“I was like a sponge just wanting to soak up every nugget of information I could. Not only did I learn work related skills like Indesign and got the opportunity to work on a publication, I picked up valuable social skills too. For example, for the first couple of days I kept reporting to my colleagues I was going to lunch and they looked at me slightly strangely. Apparently you don’t have to do this in civvy street!”
For William, the mentoring experience was worthwhile and he has been touched by Nick’s positive attitude:
“Since meeting Nick, he has been nothing less than an inspiration. He is a source of constant enthusiasm, and testament to the fact that opportunities can be seized in any situation. Over the year he has thrived in the 'civvy' world, successfully balancing his past skills and experiences with need to adapt. I can say nothing less than that it has been a privilege to have worked with Nick, and that I'm sure we will continue to be good friends for years to come.”
For Nick the future is full of possibilities and an impressive CV packed with awards, achievements and a portfolio of work any artist would be proud of:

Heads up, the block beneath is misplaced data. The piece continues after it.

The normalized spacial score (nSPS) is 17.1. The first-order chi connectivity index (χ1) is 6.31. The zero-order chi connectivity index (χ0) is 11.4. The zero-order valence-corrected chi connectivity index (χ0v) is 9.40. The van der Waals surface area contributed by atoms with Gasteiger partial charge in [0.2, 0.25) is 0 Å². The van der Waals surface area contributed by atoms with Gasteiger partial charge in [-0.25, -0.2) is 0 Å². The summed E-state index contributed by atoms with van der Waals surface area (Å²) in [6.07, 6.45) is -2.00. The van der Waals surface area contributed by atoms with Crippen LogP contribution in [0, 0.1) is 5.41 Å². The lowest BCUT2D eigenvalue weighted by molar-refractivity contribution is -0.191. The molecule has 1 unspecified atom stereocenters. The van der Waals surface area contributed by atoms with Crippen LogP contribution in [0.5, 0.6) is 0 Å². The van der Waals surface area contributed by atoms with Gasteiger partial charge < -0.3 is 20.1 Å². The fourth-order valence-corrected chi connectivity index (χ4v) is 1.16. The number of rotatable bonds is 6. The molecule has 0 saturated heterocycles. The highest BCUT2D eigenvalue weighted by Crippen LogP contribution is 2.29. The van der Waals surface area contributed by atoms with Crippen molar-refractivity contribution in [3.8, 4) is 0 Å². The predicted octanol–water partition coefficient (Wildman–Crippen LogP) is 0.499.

“Thanks to the Help for Heroes Pathfinder Experience I would never have been paired with William, never had gone to Deloitte and never have had the confidence to kick start my own business into graphic design and art. I hope anyone who reads this and is feeling anxious of the future will take something from my story and reach out.”
If you are wounded, injured or sick and Serving or a Veteran, Help for Heroes can support you. To find out how contact our Support Hub on 01206 815838 or visit www.helpforheroes.org.uk/get-support
You can see more of Nick’s art work by visiting his website www.nickhendryart.com
Monday 22 February 2016A Scottish veteran whose injuries drastically deteriorated